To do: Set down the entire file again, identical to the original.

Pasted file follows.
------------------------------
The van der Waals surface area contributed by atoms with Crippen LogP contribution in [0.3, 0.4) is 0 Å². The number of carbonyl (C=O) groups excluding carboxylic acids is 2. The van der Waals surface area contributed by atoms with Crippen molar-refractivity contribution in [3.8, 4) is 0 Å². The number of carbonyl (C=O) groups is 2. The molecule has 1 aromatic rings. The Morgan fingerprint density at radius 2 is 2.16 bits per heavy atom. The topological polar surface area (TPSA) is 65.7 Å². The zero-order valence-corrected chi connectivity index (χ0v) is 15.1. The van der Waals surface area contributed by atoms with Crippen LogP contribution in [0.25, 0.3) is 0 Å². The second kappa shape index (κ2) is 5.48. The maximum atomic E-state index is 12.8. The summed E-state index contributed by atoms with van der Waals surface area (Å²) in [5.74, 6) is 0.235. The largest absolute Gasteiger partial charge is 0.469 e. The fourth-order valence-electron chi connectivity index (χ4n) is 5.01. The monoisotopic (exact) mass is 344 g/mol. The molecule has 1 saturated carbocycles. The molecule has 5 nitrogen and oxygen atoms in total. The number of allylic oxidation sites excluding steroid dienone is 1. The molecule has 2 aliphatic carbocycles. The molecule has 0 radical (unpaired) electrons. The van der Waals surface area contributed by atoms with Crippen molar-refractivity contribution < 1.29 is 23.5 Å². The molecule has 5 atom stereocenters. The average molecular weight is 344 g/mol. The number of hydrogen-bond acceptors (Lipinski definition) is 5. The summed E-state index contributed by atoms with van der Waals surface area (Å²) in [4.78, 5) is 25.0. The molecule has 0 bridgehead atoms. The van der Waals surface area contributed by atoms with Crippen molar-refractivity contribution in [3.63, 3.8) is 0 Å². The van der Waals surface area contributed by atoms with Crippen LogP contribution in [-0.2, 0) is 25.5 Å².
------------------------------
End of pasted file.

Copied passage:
The van der Waals surface area contributed by atoms with Crippen LogP contribution in [0.3, 0.4) is 0 Å². The number of carbonyl (C=O) groups excluding carboxylic acids is 2. The van der Waals surface area contributed by atoms with Crippen molar-refractivity contribution in [3.8, 4) is 0 Å². The number of carbonyl (C=O) groups is 2. The molecule has 1 aromatic rings. The Morgan fingerprint density at radius 2 is 2.16 bits per heavy atom. The topological polar surface area (TPSA) is 65.7 Å². The zero-order valence-corrected chi connectivity index (χ0v) is 15.1. The van der Waals surface area contributed by atoms with Crippen LogP contribution in [0.25, 0.3) is 0 Å². The second kappa shape index (κ2) is 5.48. The maximum atomic E-state index is 12.8. The summed E-state index contributed by atoms with van der Waals surface area (Å²) in [5.74, 6) is 0.235. The largest absolute Gasteiger partial charge is 0.469 e. The fourth-order valence-electron chi connectivity index (χ4n) is 5.01. The monoisotopic (exact) mass is 344 g/mol. The molecule has 1 saturated carbocycles. The molecule has 5 nitrogen and oxygen atoms in total. The number of allylic oxidation sites excluding steroid dienone is 1. The molecule has 2 aliphatic carbocycles. The molecule has 0 radical (unpaired) electrons. The van der Waals surface area contributed by atoms with Crippen molar-refractivity contribution < 1.29 is 23.5 Å². The molecule has 5 atom stereocenters. The average molecular weight is 344 g/mol. The number of hydrogen-bond acceptors (Lipinski definition) is 5. The summed E-state index contributed by atoms with van der Waals surface area (Å²) in [4.78, 5) is 25.0. The molecule has 0 bridgehead atoms. The van der Waals surface area contributed by atoms with Crippen molar-refractivity contribution in [3.63, 3.8) is 0 Å². The van der Waals surface area contributed by atoms with Crippen LogP contribution in [-0.2, 0) is 25.5 Å².